Well, except myself. I fell asleep about the same time the First Order <redacted for spoilers> because cold medicine. Also (and this is probably the bigger culprit), I get sleepy early on school nights because I get up at 6:15-ish and I’m not 23 anymore.

So I guess the only USS Burlington thing in my basement home theater room now…is me.

Pud’n

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A Monday Haiku, Threatening Great Expense

Front door needs replaced
Put off for many moons, now
Adulting brings tears

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This Is Not The Day You’re Looking For

I keep thinking today is Thursday. It’s not; it’s Wednesday. That’s unfortunate, too, because Thursday usually means wrapping up the week’s homework with the kids, looking forward to “casual day”, and, if I’m lucky, designating it Beer and A Movie Night.  Wednesday, on the other hand, means baseball practice, more homework, taking the recycling out, and wondering if I’ll get though the day without any yogurt-brained yeehaw acting like that whole camel/hump day thing is actually funny at this point.

It’s not helping that Oldest Son’s baseball practice has already been cancelled for the evening, as apparently the boys’ practice field conditions are somewhat less than optimal. But, then, considering the sky vomited weather last night like a fraternity on dollar Jager-bomb night*, that coach’s cancellation email didn’t come as much of a surprise. Considering what it was like last night, his team’ll be lucky to hit the field again before Memorial Day.

Oh, yeah, you weren’t there last night. Here, I took some helpful video:

I know, right?

Anyway, rain notwithstanding, tonight’s cancellation doubled down on my already “Feelin’ Thursday” situation because it means I don’t have to go anywhere tonight. No practices, no errands, no sitting in the car (or an uncomfortable set of bleachers) with a book and a pale, drooping sun. Since Thursday is only night of the week I occasionally have a reprieve from the Uber-Dad** routine, it makes sense why I’m feeling Thursday.

Which is why tomorrow morning’s alarm clock is going to be a sadistic monster. Because I’ll no doubt wake up and believe that for a few, brief, precious ticks of the clock, that it’s Friday. That I can wear jeans into the the office and not tuck in my shirt, that the work day will end early and evening will be filled with laughter, mojitos, and a patio lit with only bug-repelling tiki torches and string of Christmas lights.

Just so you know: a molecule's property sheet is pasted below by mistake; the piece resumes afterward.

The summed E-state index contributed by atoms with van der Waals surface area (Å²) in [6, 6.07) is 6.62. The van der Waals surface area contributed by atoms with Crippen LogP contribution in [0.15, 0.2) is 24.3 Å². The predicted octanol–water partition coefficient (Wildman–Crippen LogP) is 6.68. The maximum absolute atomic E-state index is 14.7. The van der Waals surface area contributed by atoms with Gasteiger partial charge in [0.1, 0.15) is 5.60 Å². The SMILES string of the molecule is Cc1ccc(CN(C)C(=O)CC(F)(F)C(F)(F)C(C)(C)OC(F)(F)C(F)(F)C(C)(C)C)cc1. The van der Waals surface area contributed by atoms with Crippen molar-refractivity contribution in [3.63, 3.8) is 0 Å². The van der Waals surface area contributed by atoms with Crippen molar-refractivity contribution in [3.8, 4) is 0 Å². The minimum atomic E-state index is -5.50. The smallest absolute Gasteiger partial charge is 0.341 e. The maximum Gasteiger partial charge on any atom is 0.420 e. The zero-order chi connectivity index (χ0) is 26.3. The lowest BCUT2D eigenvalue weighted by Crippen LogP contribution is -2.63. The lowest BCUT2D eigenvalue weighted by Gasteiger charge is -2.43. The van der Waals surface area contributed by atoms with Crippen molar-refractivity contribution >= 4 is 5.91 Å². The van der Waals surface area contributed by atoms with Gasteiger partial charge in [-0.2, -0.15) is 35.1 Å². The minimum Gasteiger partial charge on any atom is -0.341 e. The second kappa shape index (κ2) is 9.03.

Well, okay, so my Friday nights are basically never filled with mojitos or a patio set like a Corona commercial. Plus, it’s still April, meaning the sub 70 degree temps we’ll be experiencing in this neck of the woods on Friday night isn’t exactly conducive to the pretending San Miguel is all around us.

But, whatever! I’m still going to feel cheated at 6:37 AM tomorrow, when it inevitably strikes me that it’s still actually Thursday and not the Friday of my dreams. And that I have to wear Dockers and uncomfortable shoes to work.

Which leaves me with basically one and only one reasonable option. I think I might need to take some of my extra free time tonight and go to the bookstore tonight. Because the bookstore is never a bad idea, and then tomorrow morning, even as I’m beginning to come to terms with living Thursday twice, at least I can look at all the new books I impulse bought with a smile.

Pud’n


*that is, forcefully, uncontrollably, and continually
**I really want Uber-Dad to mean, like SuperDad! or WonderDad!, but it most cases, it really just means…Taxi Dad.

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RIP, Your Purple Highness

I’m as shocked and saddened as everyone else. But even after having most of the day to think about it, I don’t think I can put it any better than I did on twitter earlier.

Now, if you’ll excuse me, I’m going to go listen to Let’s Go Crazy about 27 times.

//platform.twitter.com/widgets.jsRest In Peace, Prince.

Pud’n

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A Day In The Life

I’d fully intended Monday’s post to stand as a sort of personal affirmation about the shift in my nightly focus away from binging on superheroes in high definition and towards kicking ass and taking names my own self, on my own projects. However, shortly after the post went up, it was pointed out to me that perhaps the piece went a smidgen too far in suggesting I’ve spent the majority of my 40’s being a Slothy McSlotherson. I mean, sure, I have my mid-afternoon, Saturday-nap moments, but, just, no. Long gone are my days of watching The Hunt For Red October while dosing on a couch. In fact, I quit having time to be a squishy, comfy slother-type in late 2002, right about the time I wrote this post.